Based on a true story, a group of 147 overworked and underpaid Colombian soldiers find the treasure they didn't seek; $46 million. The film is a surreal black comedy and follows 4 of the ... See full summary »
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Based on a true story, a group of 147 overworked and underpaid Colombian soldiers find the treasure they didn't seek; $46 million. The film is a surreal black comedy and follows 4 of the 147 soldiers who were part of the anti-guerrilla "Destroyer" battalion, and tells of their story leading up to and after finding the money. The soldiers decide to divide the money between themselves instead of giving the money to the Colombian government. The soldiers don't have food, water or toilet paper, but instead use their bags full of money as pillows. As the soldiers are recalled and taken back into civilization, they start to use their money for bad things, spending it on brothels, alcohol and prostitutes. The discovery the soldiers made changed their lives. They no longer live in poverty and now are capable of achieving their dreams. Now they hope to return to civilization and make their dreams come true. Written by
"Soñar no cuesta nada" was based on the true story of more than 140 Colombian soldiers who found an illegal fortune belonging to the FARC guerrillas in the middle of the jungle and who, instead of informing about it, decided to keep the money for themselves. As you can imagine, most of them spent it far too fast and far too naively.
All of this originally happened back in 2003 and now most of the real soldiers are on the run, with a few either turning themselves in or having been captured, and a couple of them ending up dead as a door nail. The story caused a rather public controversy in Colombia, which continues even after most of the captured soldiers have been recently sentenced to 3 - 10 years in jail, depending on their specific actions / responsibilities.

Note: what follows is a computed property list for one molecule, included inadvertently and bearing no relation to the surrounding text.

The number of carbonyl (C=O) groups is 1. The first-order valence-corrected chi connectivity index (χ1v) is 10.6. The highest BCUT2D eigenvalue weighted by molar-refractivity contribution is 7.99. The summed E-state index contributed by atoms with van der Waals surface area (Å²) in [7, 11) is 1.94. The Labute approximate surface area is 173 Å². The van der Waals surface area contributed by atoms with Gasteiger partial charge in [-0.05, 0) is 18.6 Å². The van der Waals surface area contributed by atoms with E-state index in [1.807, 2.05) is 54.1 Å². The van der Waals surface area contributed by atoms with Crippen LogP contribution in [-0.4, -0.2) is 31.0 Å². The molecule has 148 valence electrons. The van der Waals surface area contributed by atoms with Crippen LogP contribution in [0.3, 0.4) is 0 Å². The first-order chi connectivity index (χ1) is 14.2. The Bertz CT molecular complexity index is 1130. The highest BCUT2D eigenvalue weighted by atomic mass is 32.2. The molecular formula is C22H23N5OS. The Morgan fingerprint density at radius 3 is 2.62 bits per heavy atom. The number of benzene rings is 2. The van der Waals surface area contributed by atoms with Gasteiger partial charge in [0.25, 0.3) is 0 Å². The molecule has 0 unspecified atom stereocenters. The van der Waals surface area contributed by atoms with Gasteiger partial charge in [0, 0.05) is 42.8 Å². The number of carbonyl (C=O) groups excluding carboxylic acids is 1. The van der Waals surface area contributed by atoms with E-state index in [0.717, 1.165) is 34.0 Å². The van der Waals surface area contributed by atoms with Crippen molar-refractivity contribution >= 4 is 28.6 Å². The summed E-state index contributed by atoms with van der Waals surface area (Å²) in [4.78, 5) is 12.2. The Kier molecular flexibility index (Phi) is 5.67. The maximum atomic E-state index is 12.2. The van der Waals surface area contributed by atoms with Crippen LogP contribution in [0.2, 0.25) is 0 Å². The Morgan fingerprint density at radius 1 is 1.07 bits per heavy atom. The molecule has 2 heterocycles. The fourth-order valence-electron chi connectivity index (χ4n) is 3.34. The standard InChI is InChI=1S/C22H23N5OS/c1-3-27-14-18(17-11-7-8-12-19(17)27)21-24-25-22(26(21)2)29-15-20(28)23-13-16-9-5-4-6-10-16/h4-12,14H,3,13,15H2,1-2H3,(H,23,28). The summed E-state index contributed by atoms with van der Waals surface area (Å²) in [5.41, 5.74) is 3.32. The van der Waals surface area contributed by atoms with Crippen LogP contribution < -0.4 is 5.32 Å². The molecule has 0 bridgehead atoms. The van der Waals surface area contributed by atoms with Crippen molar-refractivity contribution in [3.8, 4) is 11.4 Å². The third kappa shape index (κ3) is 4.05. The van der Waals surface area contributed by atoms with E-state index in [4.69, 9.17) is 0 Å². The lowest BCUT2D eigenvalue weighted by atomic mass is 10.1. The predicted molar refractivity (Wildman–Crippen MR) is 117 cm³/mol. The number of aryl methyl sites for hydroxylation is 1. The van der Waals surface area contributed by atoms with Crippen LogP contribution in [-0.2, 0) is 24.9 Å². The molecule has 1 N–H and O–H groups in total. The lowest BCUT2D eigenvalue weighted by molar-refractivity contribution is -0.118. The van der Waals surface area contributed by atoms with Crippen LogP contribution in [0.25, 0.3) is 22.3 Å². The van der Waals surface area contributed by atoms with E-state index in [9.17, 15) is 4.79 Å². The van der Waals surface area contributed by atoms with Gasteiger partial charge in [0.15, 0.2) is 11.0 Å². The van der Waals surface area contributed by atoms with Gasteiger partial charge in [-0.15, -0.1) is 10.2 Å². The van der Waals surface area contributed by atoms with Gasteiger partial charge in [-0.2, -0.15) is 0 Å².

That is the true story, as chronicled by the press. The movie is clearly based on it, but adds a considerable amount of fiction to the tale, and even stops a bit short of what really happened (it was made before the sentencing phase, for example).
While none of the characters involved mirror their real life counterparts that closely, the issues at stake are well represented, including the moral and personal sensitivities involved. In that respect, the movie succeeds, aided by a talented cast (by Colombian standards), a remarkable photography work and a very active soundtrack. A reasonably good sense of humor is in it too, though non-Colombians might not catch all the in-jokes and ironies involved (some of which are better than others though). Still, the overall theme of professional duty and honesty versus personal necessities and temptation is universal and remains accessible enough.
As for the ending, I'll simply say this: the final few minutes could have used some more conflict and perhaps a bit less of the sappy stuff. An additional 5 to 10 minutes couldn't have hurt. As it is, things happen a bit too fast and, while the film remains quite interesting in its own right, the final result does tend to simplify the consequences of the soldiers' actions. A good movie, certainly, but it could have been even better. Overall, I give it 7.7/10 or so.
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